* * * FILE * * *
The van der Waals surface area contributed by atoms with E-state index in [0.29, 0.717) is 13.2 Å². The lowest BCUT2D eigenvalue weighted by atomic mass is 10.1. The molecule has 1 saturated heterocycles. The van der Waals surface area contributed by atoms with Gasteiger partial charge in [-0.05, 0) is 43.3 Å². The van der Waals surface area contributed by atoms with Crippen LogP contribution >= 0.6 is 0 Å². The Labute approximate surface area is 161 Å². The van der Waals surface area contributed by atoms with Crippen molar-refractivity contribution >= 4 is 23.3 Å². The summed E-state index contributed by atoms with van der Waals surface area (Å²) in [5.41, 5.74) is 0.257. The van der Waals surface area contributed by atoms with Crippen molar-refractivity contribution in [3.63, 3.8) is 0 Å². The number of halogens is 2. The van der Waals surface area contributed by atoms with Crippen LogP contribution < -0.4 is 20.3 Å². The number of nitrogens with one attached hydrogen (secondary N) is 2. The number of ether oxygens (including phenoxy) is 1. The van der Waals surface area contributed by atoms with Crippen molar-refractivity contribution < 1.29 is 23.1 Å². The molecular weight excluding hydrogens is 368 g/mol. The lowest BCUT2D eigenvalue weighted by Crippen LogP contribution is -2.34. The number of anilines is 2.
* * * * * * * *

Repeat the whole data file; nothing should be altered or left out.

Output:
The van der Waals surface area contributed by atoms with E-state index in [0.29, 0.717) is 13.2 Å². The lowest BCUT2D eigenvalue weighted by atomic mass is 10.1. The molecule has 1 saturated heterocycles. The van der Waals surface area contributed by atoms with Gasteiger partial charge in [-0.05, 0) is 43.3 Å². The van der Waals surface area contributed by atoms with Crippen LogP contribution >= 0.6 is 0 Å². The Labute approximate surface area is 161 Å². The van der Waals surface area contributed by atoms with Crippen molar-refractivity contribution >= 4 is 23.3 Å². The summed E-state index contributed by atoms with van der Waals surface area (Å²) in [5.41, 5.74) is 0.257. The van der Waals surface area contributed by atoms with Crippen molar-refractivity contribution in [3.63, 3.8) is 0 Å². The number of halogens is 2. The van der Waals surface area contributed by atoms with Crippen LogP contribution < -0.4 is 20.3 Å². The number of nitrogens with one attached hydrogen (secondary N) is 2. The number of ether oxygens (including phenoxy) is 1. The van der Waals surface area contributed by atoms with Crippen molar-refractivity contribution < 1.29 is 23.1 Å². The molecular weight excluding hydrogens is 368 g/mol. The lowest BCUT2D eigenvalue weighted by Crippen LogP contribution is -2.34. The number of anilines is 2.